Former Abbotsford mayor Henry Braun will always remember the shock he felt after hearing there had been a major breach in the Sumas Dike after torrential rains and flooding hit the area last November.
“I knew instantly what that meant, but I didn’t know how big the breach was until probably 10 minutes later, and I heard it was like 100 metres. I thought, ‘Hokey, doodle. That is a lot of water’ because the water was stacked up already,” he said.
Braun said he was “very worried” about the situation. During his 11 years on city council – three as a councillor and eight as mayor – he was well versed on the history of the former Sumas Lake.
The lake was drained in the 1920s to create new farmland on what became Sumas Prairie. The Barrowtown Pump Station was built to pump out the lake waters and keep the prairie dry.
But Braun knew there was always a potential for the lake to be refilled, as had previously occurred in 1990, when the Nooksack River in Washington state topped its banks and travelled north.
“I knew if that (Sumas Prairie) bowl filled up, that it could take a year or more to pump it out, so those were the initial thoughts going through my head. Then, of course, it was all the damage to the farms and farm houses and livestock,” he said.
“And I started hearing about cows drowning and all sorts of other stories. So those are thoughts that I will remember as long as I have my faculties.”
Braun was on high alert on the evening of Sunday, Nov. 14 and, as extreme rain continued throughout the night, he signed evacuation orders on Monday for portions of Sumas Prairie and Straiton.
He took a helicopter tour of the region that day, and the reality of the situation set in.
“It’s one thing to hear people telling you that there’s water on Sumas Prairie, but it’s quite another when you actually get up in the air at 3,000 feet and have a look at it,” he said.
City manager Peter Sparanese was with Braun on the tour, and Braun said the water was overtopping two or three kilometres of the dike like a “mini waterfall.”
“I said to Peter, ‘It’s just a matter of time when that dike’s going to break. I just don’t know where and when.’ ”
By Tuesday, the Nooksack River spilled over its banks, coursing across Sumas Prairie and resulting in the near-failure of the pump station, which couldn’t keep up with the excess water. Braun issued an urgent plea that evening for anyone still on the prairie to leave immediately or they would be risking their lives.
But the pump station held overnight, thanks in great part to the overnight work of crews – including numerous volunteers – who had built a mini dam around the facility to protect it.
A few days later – on Thursday, Nov. 18 – Braun issued another difficult statement, when he indicated that a levee would have to be built along Highway 1 for a stretch of 2.5 kilometres to hold back some of the floodwaters. The construction would have resulted in the expropriation of 22 homes, but by the following day, the water level had dropped and the levee was no longer needed.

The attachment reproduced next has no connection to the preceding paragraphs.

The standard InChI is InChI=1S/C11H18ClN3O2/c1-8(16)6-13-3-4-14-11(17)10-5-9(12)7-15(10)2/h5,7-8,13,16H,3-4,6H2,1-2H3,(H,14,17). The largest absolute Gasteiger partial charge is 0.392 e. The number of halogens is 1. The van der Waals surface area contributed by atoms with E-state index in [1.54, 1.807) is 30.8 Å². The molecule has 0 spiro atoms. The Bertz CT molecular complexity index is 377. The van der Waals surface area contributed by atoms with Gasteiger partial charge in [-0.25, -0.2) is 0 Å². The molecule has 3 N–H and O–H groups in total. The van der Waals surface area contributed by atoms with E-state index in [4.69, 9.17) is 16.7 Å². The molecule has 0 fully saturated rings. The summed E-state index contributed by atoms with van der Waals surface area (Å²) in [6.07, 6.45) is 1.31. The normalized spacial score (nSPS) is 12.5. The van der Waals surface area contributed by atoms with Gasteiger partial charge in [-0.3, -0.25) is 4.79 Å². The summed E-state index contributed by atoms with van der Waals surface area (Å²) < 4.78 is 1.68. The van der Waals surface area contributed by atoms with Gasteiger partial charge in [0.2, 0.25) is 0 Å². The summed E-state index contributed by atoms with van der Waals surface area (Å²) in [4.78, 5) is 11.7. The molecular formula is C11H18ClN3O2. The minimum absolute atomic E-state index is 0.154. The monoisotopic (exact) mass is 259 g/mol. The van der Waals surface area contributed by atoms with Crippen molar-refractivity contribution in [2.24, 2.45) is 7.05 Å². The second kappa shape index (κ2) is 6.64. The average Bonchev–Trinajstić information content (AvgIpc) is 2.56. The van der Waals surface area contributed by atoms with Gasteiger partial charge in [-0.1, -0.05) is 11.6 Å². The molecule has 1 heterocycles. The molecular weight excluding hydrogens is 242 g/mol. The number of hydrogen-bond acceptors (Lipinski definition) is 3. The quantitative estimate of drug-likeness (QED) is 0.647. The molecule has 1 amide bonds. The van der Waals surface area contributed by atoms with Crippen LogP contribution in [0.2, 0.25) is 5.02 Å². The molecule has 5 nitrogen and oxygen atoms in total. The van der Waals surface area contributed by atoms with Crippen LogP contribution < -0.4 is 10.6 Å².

Braun said the city was criticized for not meeting with the impacted farmers in advance of making the public statement, but he said there was no time, due to a rapidly changing situation that required quick decisions.
He said it was always his goal throughout the disaster to tell people the truth at the press conferences he led every day.
“I didn’t want any BS; no smoke and mirrors … I said, ‘We’re going to tell the public the good, the bad and the ugly, and they deserve it. They need to know how bad it is and is it going to get worse or it going to be better?’ ” he said.
Braun toured the community every day, often with Police Chief Mike Serr, and sometimes at 3 or 4 a.m. when he couldn’t sleep.
One of the first places he and Serr visited was WestGen, a livestock genetics company on Angus Campbell Road on Sumas Prairie. He said he will always remember the sight of cows being hauled out of the water by farmers and volunteers.
“These young fellows – they’re big strapping young men that were neck deep, waist deep, in water, and that water was cold in November, and they were shaking like a leaf because hypothermia was starting to set in.”
Braun said, at times, being the public face for the disaster was a “heavy burden,” but he relied on his faith and the support of his wife, Velma, to get him through.
“Early on, I actually dropped to my knees in my bathroom and prayed, ‘Lord, I need your help. I need wisdom. How do I deal with this? What do I say? What do I not say?’ … And I took it one day at a time and we got through those 36 days,” he said.
Braun, who chose not to seek re-election in October, said he will most remember the way that the community came together to help one another.
“With all of the negative news that we’re subjected to day in and day out, it restored my faith in humanity,” he said.
For more, see The Abbotsford News’ special section Stronger Together. The Flood: One Year Later.